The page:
These past couple of weeks at Rydell I have played many roles: teacher, mediator, janitor, activist, and friend. That is something about this internship I really appreciate, every week I get to play many different roles and each role teaches me more about myself and others. If you have been reading my past blog posts, you have read about me appreciating those who do the not so fun jobs like garbage, recycling, and now you can add bathroom cleaning to that list. I hope for my future job I will never have to do that job because it is not pretty and I will forever be grateful for those who do it.
Monday, Anna (the refuge operations intern) and I went to two library programs, one in McIntosh and one in Climax. I am truly starting to love going to these random small towns here in Minnesota. The people in them are friendly and nice and the atmosphere is so fun. Anna and I walked into the McIntosh library, which is also their community center, at 10ish. McIntosh is a town of 625 people with a delicious bakery. Climax was our truly favorite place to go to though. The library program was later on in the day at 6 pm. We, as in all the interns, had already passed through Climax on our way to Fargo one day. We read the sign Climax, Population: 296. We found the name of the town funny and called it anti-climatic, it didn’t look like much. On Monday, on the way to the library program, Anna and I accidentally drove passed the town when we first got there. We pulled into someone’s farm/driveway to make a u-turn. As we pulled in, we saw a woman on a tractor and a man in overalls and a straw hat standing in the yard. Panicking a bit about being on someone’s property, Anna said, “Reverse, reverse!” so I began to back up. The straw hat man waved us back though and we rolled down the windows with apologetic smiles. Both of us forgot we were in a government vehicle. With a big grin and his blue overalls he said with waving arms, “Oh no! The government! You aren’t going to check my freezer are you?” After all our laughs and jokes we found out his name was John, fondly known as Farmer John, and he was also a postman. We also found out that he knew Jane, the librarian, who was also a substitute post woman. He told us we were welcome to make a U-turn in his yard any time and we left. The library looked fairly small and skimpy on the outside, but there was a cute painted sign on the outside and the moment we walked in, our judgment disappeared. It was a small, clean, cute library, with local artists work on the walls and a variety of books. We met Jane who gave us both postcards, postcards with a picture of their entire town on it. That’s right, they took a picture of their entire town and she pointed out Farmer John to us who was wearing his blue jean overalls and straw hat. Turns out, Jane is the librarian, married to a beekeeper, and a substitute postwoman, a woman of many colors. After taking way too many pictures of everything about Climax, we left, with a great story to tell everyone.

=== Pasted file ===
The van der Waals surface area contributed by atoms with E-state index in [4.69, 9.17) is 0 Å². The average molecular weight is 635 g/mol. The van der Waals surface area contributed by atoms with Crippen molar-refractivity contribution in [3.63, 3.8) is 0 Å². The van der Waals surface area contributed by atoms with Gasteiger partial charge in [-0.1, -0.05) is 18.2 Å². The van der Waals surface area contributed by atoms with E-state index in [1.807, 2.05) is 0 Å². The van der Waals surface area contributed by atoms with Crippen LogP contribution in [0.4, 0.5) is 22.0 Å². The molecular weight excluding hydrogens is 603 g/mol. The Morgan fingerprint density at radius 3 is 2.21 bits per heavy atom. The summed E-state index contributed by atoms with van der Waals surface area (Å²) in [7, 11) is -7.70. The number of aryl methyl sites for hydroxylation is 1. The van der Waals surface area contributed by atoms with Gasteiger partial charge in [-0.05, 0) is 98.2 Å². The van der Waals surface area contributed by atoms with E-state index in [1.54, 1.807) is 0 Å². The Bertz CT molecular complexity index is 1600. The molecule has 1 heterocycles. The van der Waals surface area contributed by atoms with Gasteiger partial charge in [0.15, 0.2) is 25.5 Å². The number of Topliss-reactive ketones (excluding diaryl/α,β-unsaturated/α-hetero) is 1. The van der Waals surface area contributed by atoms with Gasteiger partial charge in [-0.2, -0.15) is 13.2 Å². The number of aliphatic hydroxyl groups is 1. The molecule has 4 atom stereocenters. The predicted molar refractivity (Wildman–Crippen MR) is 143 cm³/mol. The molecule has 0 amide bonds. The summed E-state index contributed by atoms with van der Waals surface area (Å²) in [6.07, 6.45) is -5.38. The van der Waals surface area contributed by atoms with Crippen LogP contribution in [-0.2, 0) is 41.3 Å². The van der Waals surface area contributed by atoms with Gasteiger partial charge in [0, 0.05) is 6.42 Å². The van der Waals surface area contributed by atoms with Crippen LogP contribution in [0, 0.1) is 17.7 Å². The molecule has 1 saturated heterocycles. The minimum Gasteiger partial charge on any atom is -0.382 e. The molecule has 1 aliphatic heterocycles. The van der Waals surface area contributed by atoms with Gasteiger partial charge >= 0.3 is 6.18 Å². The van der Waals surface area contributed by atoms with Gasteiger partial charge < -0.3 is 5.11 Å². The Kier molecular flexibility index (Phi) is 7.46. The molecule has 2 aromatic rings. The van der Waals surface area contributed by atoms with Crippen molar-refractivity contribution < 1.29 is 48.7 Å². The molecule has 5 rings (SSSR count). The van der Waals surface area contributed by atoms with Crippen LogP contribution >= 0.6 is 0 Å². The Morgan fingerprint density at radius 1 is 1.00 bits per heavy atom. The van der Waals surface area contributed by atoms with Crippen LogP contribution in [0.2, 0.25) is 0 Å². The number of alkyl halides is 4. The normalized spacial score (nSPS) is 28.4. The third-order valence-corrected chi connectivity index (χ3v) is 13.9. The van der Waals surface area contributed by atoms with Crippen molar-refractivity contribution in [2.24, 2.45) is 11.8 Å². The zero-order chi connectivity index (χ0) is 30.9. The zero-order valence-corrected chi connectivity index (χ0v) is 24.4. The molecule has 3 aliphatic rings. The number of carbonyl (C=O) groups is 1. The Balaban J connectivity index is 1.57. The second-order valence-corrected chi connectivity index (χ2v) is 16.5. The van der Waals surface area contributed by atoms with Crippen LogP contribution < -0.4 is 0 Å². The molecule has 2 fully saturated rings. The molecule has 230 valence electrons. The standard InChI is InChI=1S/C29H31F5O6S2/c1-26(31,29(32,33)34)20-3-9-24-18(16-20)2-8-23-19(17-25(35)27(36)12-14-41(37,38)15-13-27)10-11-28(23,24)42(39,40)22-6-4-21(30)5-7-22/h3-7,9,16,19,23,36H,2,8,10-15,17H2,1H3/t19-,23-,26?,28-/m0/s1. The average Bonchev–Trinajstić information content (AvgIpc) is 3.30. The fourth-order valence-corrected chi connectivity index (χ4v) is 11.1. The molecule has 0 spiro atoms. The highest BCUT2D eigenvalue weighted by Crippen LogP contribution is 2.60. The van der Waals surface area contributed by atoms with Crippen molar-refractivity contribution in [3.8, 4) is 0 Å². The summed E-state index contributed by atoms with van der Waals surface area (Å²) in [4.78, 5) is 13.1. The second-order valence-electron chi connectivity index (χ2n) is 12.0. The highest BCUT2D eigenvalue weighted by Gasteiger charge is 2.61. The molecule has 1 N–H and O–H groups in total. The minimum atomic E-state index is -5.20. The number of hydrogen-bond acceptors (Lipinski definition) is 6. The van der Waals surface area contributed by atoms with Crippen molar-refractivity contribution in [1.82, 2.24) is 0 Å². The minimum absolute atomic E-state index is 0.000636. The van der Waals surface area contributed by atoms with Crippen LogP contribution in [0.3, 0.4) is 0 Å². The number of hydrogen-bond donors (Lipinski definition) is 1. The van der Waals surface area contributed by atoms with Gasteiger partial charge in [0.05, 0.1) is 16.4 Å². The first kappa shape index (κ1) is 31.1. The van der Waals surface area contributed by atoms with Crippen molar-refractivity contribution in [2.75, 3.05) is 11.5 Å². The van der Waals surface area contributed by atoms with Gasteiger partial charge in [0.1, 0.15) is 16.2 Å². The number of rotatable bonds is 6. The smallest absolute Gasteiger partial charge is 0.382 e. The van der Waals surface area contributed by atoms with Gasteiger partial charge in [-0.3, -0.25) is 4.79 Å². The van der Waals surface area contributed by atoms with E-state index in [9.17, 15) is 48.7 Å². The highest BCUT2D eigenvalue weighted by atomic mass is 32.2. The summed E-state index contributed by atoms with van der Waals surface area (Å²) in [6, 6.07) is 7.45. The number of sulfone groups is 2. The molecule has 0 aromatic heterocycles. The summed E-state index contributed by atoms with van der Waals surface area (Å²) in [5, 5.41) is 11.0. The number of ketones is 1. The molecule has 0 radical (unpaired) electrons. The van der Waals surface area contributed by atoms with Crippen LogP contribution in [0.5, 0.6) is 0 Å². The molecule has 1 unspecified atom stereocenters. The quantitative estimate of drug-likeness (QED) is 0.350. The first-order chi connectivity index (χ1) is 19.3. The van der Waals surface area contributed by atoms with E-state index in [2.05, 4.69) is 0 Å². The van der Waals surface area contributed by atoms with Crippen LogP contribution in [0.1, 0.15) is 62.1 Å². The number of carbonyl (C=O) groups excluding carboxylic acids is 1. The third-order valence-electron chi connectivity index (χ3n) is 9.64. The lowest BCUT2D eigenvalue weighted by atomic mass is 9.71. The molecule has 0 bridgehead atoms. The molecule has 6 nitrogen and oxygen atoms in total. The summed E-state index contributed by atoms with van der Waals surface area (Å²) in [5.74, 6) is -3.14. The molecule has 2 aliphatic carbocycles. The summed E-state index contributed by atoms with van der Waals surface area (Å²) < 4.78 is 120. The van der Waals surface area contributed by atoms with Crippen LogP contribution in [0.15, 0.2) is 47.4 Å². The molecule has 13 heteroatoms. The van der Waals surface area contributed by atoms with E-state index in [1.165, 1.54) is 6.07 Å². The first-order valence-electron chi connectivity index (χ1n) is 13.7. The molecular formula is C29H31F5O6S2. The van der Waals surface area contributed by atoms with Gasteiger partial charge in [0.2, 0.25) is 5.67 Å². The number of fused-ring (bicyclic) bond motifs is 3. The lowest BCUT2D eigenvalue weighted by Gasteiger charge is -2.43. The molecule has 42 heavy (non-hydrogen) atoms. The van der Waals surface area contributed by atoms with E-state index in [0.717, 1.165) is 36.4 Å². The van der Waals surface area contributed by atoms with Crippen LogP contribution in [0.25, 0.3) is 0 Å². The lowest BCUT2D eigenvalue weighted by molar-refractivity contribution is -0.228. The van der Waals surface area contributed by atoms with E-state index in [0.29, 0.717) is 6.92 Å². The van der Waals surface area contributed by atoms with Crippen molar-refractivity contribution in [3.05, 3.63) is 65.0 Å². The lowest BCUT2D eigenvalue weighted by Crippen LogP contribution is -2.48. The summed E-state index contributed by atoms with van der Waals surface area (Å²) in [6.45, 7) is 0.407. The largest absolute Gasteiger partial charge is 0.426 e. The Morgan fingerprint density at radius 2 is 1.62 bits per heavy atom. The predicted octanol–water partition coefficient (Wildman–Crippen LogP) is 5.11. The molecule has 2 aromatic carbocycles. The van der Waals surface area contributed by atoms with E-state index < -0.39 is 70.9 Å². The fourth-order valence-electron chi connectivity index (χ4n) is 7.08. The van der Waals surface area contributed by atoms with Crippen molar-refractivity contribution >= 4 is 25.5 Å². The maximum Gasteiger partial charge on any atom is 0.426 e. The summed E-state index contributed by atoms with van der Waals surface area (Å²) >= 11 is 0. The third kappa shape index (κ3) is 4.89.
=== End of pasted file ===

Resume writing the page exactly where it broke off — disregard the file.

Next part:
I began to come to the realization this week that I am not here for conservation or wildlife experience. It’s ironic (there is the theme of irony again) because I am at a refuge, a place you would think I would get a lot of that type of experience at. Since I am the visitors services intern, I have duties that do not include biological surveys or really any field experiences and I rarely get a chance to go out and help one of the other interns who do things like that. I could feel bad for myself, and trust me, I have a couple of times, but instead I am just taking this summer as a life lesson, teaching me how to handle certain work situations, get along with all different types of people, live in an isolated area, be somewhat independent, persevere, really, is the main thing I am learning.
I start to panic a bit about not getting more experience in my field (conservation biology), but I know truly that I have the rest of my life to get experience and get a job. Even if I am not getting experiences here dealing with wildlife, my passion for it is still being ignited more and more. Just walking around the refuge, spotting wildlife, a snake eating a frog, dragonflies, 13 striped squirrels, deer, I feel more and more that I am meant to be outside, meant to be protecting nature and animals. And, I know for sure one thing, I can never be stuck in an office all day.